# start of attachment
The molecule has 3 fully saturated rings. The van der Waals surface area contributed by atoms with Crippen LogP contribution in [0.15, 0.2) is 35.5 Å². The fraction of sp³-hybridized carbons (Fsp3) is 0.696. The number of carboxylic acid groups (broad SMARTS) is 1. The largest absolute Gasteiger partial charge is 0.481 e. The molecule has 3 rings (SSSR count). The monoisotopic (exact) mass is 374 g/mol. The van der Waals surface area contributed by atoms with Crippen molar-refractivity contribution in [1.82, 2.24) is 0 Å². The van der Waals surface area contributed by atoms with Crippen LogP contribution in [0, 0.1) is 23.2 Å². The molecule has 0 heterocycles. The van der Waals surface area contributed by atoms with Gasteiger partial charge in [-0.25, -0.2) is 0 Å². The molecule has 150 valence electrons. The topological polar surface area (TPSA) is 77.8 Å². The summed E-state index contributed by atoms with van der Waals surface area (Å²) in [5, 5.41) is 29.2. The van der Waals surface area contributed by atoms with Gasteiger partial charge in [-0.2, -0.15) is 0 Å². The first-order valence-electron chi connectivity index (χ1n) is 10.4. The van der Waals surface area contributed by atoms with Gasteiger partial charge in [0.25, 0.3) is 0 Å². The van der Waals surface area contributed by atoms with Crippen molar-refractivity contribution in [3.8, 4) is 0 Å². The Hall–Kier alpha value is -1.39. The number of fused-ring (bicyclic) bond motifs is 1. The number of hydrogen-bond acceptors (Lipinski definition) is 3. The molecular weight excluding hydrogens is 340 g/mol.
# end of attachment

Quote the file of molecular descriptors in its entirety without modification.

The molecule has 3 fully saturated rings. The van der Waals surface area contributed by atoms with Crippen LogP contribution in [0.15, 0.2) is 35.5 Å². The fraction of sp³-hybridized carbons (Fsp3) is 0.696. The number of carboxylic acid groups (broad SMARTS) is 1. The largest absolute Gasteiger partial charge is 0.481 e. The molecule has 3 rings (SSSR count). The monoisotopic (exact) mass is 374 g/mol. The van der Waals surface area contributed by atoms with Crippen molar-refractivity contribution in [1.82, 2.24) is 0 Å². The van der Waals surface area contributed by atoms with Crippen LogP contribution in [0, 0.1) is 23.2 Å². The molecule has 0 heterocycles. The van der Waals surface area contributed by atoms with Gasteiger partial charge in [-0.25, -0.2) is 0 Å². The molecule has 150 valence electrons. The topological polar surface area (TPSA) is 77.8 Å². The summed E-state index contributed by atoms with van der Waals surface area (Å²) in [5, 5.41) is 29.2. The van der Waals surface area contributed by atoms with Gasteiger partial charge in [-0.2, -0.15) is 0 Å². The first-order valence-electron chi connectivity index (χ1n) is 10.4. The van der Waals surface area contributed by atoms with Gasteiger partial charge in [0.25, 0.3) is 0 Å². The van der Waals surface area contributed by atoms with Crippen molar-refractivity contribution in [3.8, 4) is 0 Å². The Hall–Kier alpha value is -1.39. The number of fused-ring (bicyclic) bond motifs is 1. The number of hydrogen-bond acceptors (Lipinski definition) is 3. The molecular weight excluding hydrogens is 340 g/mol.